Using certain criteria, CT (or better still, MRT) can reliably estimate whether the tumor could be benign or malignant. The tissue density (by attenuating X-rays) can be represented in so-called Houndsfield units (HU) on the Houndsfield scale. This allows conclusions to be drawn about the type of tissue (more malignant or more benign): Benign adrenal tumors (adenomas) have low HUs (less than ten HU). Houndsfield units of ten or more are suspected of malignancy, further diagnostic steps are necessary, such as functional examination with positron emission tomography (PET-CT).

The tumor size can also provide an important indication of whether the tumor is benign or malignant: the greater the tumor size, the greater the likelihood of a malignant tumor (adrenal carcinoma). Adrenal tumors less than four centimeters in diameter are malignant in only two percent of cases. By contrast, tumors with a diameter of more than six centimeters are malignant in over 25 percent.

Note In contrast to many other tumor diseases, no fine needle biopsy is carried out for further diagnosis of adrenal gland tumors, as it does not allow a clear distinction between benign and malignant tumors. If the pheochromocytoma is undetected, a biopsy can be life-threatening. A biopsy can lead to an excessive release of adrenaline and noradrenaline and thus to severe blood pressure crises with cerebral haemorrhage.

A fine needle biopsy is only performed in individual cases when a pheochromocytoma can be safely ruled out and there is a suspicion of metastases from other malignant tumors remote from the adrenal gland (e.g. lung cancer).

Further investigation procedures

Depending on the diagnosis, additional procedures can be used for further clarification. For example, after the diagnosis of a pheochromocytoma, nuclear medical examinations such as I-MIBG scintigraphy or F-DOPA-PET-CT are carried out. MIBG (meta-iodo-benzylguanidine) is a weakly radioactive substance that is chemically related to noradrenaline and adrenaline. After administration, it is therefore mainly stored in cells that produce these hormones - ie in pheochromocytomas. These enrichments can be visualized using scintigraphy. The primary purpose of the examination is to detect tumor cells that are located outside the adrenal gland (extraadrenal pheochromocytoma or metastases). The so-called F-DOPA-PET-CT examination also uses the property of tumor cells,absorb certain substances. This includes radioactively labeled DOPA, which is administered as part of this examination. Even small tumors or distant metastases of malignant pheochromocytomas can be made visible through the increased enrichment and thus localized.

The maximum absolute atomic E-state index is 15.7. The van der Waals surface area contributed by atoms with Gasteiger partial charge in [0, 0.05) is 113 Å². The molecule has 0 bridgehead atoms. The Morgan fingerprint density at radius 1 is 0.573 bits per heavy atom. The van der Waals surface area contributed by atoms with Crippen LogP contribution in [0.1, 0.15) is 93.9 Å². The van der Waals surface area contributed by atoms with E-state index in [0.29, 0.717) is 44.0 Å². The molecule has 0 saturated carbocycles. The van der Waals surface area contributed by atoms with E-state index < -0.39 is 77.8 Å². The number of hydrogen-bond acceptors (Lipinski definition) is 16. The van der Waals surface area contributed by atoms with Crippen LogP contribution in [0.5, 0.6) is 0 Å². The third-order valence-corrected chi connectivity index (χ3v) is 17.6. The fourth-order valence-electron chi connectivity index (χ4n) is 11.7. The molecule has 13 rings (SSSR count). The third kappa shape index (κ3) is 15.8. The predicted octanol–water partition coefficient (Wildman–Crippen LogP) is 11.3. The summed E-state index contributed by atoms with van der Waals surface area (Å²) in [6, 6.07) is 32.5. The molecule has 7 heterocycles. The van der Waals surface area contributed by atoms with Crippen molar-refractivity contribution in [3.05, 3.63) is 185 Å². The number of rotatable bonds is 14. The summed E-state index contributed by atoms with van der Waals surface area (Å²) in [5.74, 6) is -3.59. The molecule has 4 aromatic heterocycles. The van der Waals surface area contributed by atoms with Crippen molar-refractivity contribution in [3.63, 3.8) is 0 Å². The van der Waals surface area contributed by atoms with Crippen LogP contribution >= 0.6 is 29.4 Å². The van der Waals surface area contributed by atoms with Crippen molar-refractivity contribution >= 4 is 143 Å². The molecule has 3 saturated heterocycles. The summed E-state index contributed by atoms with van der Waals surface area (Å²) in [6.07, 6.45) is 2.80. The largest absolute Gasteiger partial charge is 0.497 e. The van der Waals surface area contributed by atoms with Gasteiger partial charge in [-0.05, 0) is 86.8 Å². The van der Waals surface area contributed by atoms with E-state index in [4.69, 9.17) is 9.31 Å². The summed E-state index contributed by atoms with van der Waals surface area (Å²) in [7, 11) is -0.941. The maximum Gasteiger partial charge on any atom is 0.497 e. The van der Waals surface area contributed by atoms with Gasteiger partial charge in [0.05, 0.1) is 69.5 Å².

What is the procedure for a symptom-free, accidentally discovered tumor?

Adrenal tumors that do not cause symptoms are often described by chance during imaging tests that were actually performed for other reasons. One then speaks of an incidentaloma. In 80 percent of cases, these are hormone-inactive, benign tumors (adenomas). However, it can also be caused by hormone-producing tumors (e.g. small pheochromocytomas) as well as adrenal carcinomas (in two to five percent of cases) or metastases (in around one to 2.5 percent of cases). Further clarification is therefore essential.

This includes, on the one hand, a laboratory test with endocrinological function diagnostics, because a possible (mild) hormone overproduction must always be reliably excluded. As a rule, a dexamethasone test and the determination of norepinephrine and adrenaline breakdown products in the blood (plasma metanephrine; plasma normetanphrine) and the excretion of adrenaline, noradrenaline, dopamine and the building products metanephrine, normetanephrine in the acidified 24-hour test Collective urine carried out. In addition, the aldosterone-renin quotient is determined. Depending on the result, further tests may be necessary (see above).

In addition, various radiological examinations must be used to assess whether the tumor is benign or malignant. If this is not possible based on the first (accidental) finding, further imaging examinations are carried out.